The Atacama Salar is a salt flat in Chile and is the world's largest lithium producing deposit. It currently produces approximately one-third of the global lithium and is about the size of Yosemite National Park. "You can see them from space," McKibben points out. "They are huge. Each of those ponds is the size of a football field, and there are hundreds of them. That's what is thrashing the environment in Chile."
While mining processes vary (and can be highly secretive) they basically work like this: Lithium is extracted from a mineral-rich brine underground and is brought to the surface to evaporate in large basins. The remaining saline solution is treated in several stages until the lithium is ready for use. The process is very destructive to the surrounding environment. Plant life dies, lagoons dry up and local animals lose access to their usual breeding grounds.
"The ponds consume vast amounts of water and chemicals and produce daunting environmental damage to the Earth's surface. So that's why this concept of direct lithium extraction from geothermal brines and oil field brines has taken off in the last couple of years because those consume far less water and don't disturb the land," McKibben explains.
He also says that the footprint of a direct lithium extraction geothermal facility near the Salton Sea in California is about 100 acres (40.4 hectares) and consumes 10 times less water, and produces a lithium product in days. In contrast, the footprint of an evaporation pond in Chile is over 3,000 acres (1,214 hectares), and it takes two years to make lithium.
Is Lithium Dangerous?
We covered how lithium mining is harmful to the environment, but it can also have negative health consequences when consumed in large amounts and can be explosive under the right conditions.
"Lithium is comparatively unstable, it has just three protons in its nucleus, and it has a loosely held outer, unpaid third electron. It likes to give that third electron up easily," McKibben explains, and this makes it easy for lithium to react, especially with water, oxygen and nitrogen. "Uncoated lithium metal will react quite violently with water to form lithium hydroxide solution, and then hydrogen gas, which is flammable as a part of that reaction, releasing heat. So that's the reason for fires associated with lithium."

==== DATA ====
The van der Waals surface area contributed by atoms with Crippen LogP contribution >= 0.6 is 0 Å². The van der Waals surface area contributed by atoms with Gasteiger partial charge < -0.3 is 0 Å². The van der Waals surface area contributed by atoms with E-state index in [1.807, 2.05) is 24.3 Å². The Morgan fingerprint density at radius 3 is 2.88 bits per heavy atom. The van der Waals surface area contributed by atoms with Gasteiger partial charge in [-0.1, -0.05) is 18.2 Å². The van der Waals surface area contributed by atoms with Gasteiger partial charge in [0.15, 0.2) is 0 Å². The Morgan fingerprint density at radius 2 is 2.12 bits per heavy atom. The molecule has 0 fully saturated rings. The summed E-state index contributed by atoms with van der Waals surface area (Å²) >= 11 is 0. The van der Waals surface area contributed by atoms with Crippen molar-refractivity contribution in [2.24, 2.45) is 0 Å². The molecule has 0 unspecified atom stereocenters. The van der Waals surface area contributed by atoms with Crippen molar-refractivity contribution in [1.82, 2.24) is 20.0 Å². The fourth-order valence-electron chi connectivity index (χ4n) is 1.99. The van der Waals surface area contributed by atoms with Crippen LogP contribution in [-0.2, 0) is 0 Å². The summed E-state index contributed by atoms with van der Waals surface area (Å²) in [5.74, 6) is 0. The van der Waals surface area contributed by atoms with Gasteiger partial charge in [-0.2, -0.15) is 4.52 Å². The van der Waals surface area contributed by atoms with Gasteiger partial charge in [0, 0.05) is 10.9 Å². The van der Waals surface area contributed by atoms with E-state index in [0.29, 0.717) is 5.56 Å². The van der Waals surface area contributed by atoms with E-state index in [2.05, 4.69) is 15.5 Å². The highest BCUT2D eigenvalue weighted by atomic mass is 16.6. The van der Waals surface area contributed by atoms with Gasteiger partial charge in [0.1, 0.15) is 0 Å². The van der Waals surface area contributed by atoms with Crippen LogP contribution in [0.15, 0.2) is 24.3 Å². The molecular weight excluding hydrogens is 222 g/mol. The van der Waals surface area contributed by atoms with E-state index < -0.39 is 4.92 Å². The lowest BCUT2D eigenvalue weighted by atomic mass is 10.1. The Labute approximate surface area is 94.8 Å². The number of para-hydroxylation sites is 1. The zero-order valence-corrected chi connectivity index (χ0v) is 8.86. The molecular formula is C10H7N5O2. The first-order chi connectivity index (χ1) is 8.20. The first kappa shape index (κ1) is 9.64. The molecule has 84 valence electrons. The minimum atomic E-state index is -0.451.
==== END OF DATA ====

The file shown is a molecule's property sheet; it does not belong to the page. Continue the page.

Lithium-ion batteries can catch fire because of the electrolytes in the batteries. McKibben says they are a flammable organic compound, and if there is a defect in a lithium-ion battery, it could short circuit. Or, the battery could be overheated or punctured from the outside, and both of these problems can cause lithium metal to react with water or air. The batteries have been responsible for several fires on airplanes and in airports over the last 10 years.
"That's when you get smartphones, laptops and car batteries that start burning," McKibben says. "Lithium battery fires are a growing hazard, especially in airplanes, and that's the worst place I can think of to have a battery fire." Researchers are continuing to search for a more stable — and less flammable — alternative to liquid or gel electrolytes.
As far as why the FDA banned lithium in soft drinks in the late '40s, it was simply because people were just consuming too much of it. And not just from their favorite sodas. They were getting it from their beer, as a medical treatment and even as a low-sodium alternative to table salt. People were overdosing on it and experiencing side effects of lithium toxicity, including nausea, vomiting, tremors and kidney damage.
Lithium Is Helpful, But Should We Start Drinking It Again?
Remember we said there were some who thought microdoses of lithium might be good for out mental health? In 2014, a psychiatrist and faculty member at Weill Cornell Medical College, Anna Fels, suggested in a New York Times OpEd article that we start researching the effects regular doses of lithium could have on society.
"The research to date strongly suggests that suicide levels would be reduced, and even perhaps other violent acts. And maybe the dementia rate would decline," she writes in her article, "Should we all take a bit of lithium?" Could a small dose of lithium in water supplies really reduce suicide, rape and murder rates across the U.S.? Fels seems to think that despite a bad reputation from a mid-20th century snafu, we should consider taking up the subject again.
And a 2020 meta-analysis of past studies published in the British Journal of Psychiatry that examined how naturally occurring lithium in tap water correlates with lower levels of suicide in local populations seems to agree with her. Right now, though, we'll opt for a soak in a mineral hot spring.